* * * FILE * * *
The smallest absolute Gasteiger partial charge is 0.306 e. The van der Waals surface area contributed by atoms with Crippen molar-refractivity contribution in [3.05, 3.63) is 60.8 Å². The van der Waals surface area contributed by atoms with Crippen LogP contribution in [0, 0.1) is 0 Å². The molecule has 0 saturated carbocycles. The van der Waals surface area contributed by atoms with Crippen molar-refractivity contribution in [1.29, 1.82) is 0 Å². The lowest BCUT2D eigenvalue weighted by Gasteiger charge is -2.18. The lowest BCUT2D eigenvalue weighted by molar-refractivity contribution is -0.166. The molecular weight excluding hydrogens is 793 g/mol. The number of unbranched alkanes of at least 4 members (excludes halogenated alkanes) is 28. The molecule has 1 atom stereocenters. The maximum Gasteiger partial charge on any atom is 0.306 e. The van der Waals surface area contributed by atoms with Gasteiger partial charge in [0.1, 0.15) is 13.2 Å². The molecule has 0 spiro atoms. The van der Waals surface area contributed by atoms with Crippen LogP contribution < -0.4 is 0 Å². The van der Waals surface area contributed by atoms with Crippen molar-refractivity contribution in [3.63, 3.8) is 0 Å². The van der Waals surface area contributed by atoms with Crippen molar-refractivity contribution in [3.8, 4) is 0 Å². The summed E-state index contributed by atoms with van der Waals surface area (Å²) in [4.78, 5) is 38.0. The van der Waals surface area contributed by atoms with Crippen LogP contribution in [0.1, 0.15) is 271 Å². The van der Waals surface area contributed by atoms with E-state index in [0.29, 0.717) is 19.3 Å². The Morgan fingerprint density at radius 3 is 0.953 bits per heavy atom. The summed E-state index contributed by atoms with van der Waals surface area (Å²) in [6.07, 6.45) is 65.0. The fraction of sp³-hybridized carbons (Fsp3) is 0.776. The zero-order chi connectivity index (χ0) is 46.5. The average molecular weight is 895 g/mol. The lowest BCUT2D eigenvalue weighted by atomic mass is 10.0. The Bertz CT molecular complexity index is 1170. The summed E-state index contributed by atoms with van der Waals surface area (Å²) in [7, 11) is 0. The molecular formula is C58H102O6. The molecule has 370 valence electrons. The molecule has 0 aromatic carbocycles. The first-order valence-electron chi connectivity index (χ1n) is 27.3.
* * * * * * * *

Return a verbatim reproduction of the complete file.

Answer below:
The smallest absolute Gasteiger partial charge is 0.306 e. The van der Waals surface area contributed by atoms with Crippen molar-refractivity contribution in [3.05, 3.63) is 60.8 Å². The van der Waals surface area contributed by atoms with Crippen LogP contribution in [0, 0.1) is 0 Å². The molecule has 0 saturated carbocycles. The van der Waals surface area contributed by atoms with Crippen molar-refractivity contribution in [1.29, 1.82) is 0 Å². The lowest BCUT2D eigenvalue weighted by Gasteiger charge is -2.18. The lowest BCUT2D eigenvalue weighted by molar-refractivity contribution is -0.166. The molecular weight excluding hydrogens is 793 g/mol. The number of unbranched alkanes of at least 4 members (excludes halogenated alkanes) is 28. The molecule has 1 atom stereocenters. The maximum Gasteiger partial charge on any atom is 0.306 e. The van der Waals surface area contributed by atoms with Gasteiger partial charge in [0.1, 0.15) is 13.2 Å². The molecule has 0 spiro atoms. The van der Waals surface area contributed by atoms with Crippen LogP contribution < -0.4 is 0 Å². The van der Waals surface area contributed by atoms with Crippen molar-refractivity contribution in [3.63, 3.8) is 0 Å². The van der Waals surface area contributed by atoms with Crippen molar-refractivity contribution in [3.8, 4) is 0 Å². The summed E-state index contributed by atoms with van der Waals surface area (Å²) in [4.78, 5) is 38.0. The van der Waals surface area contributed by atoms with Crippen LogP contribution in [0.1, 0.15) is 271 Å². The van der Waals surface area contributed by atoms with E-state index in [0.29, 0.717) is 19.3 Å². The Morgan fingerprint density at radius 3 is 0.953 bits per heavy atom. The summed E-state index contributed by atoms with van der Waals surface area (Å²) in [6.07, 6.45) is 65.0. The fraction of sp³-hybridized carbons (Fsp3) is 0.776. The zero-order chi connectivity index (χ0) is 46.5. The average molecular weight is 895 g/mol. The lowest BCUT2D eigenvalue weighted by atomic mass is 10.0. The Bertz CT molecular complexity index is 1170. The summed E-state index contributed by atoms with van der Waals surface area (Å²) in [7, 11) is 0. The molecular formula is C58H102O6. The molecule has 370 valence electrons. The molecule has 0 aromatic carbocycles. The first-order valence-electron chi connectivity index (χ1n) is 27.3.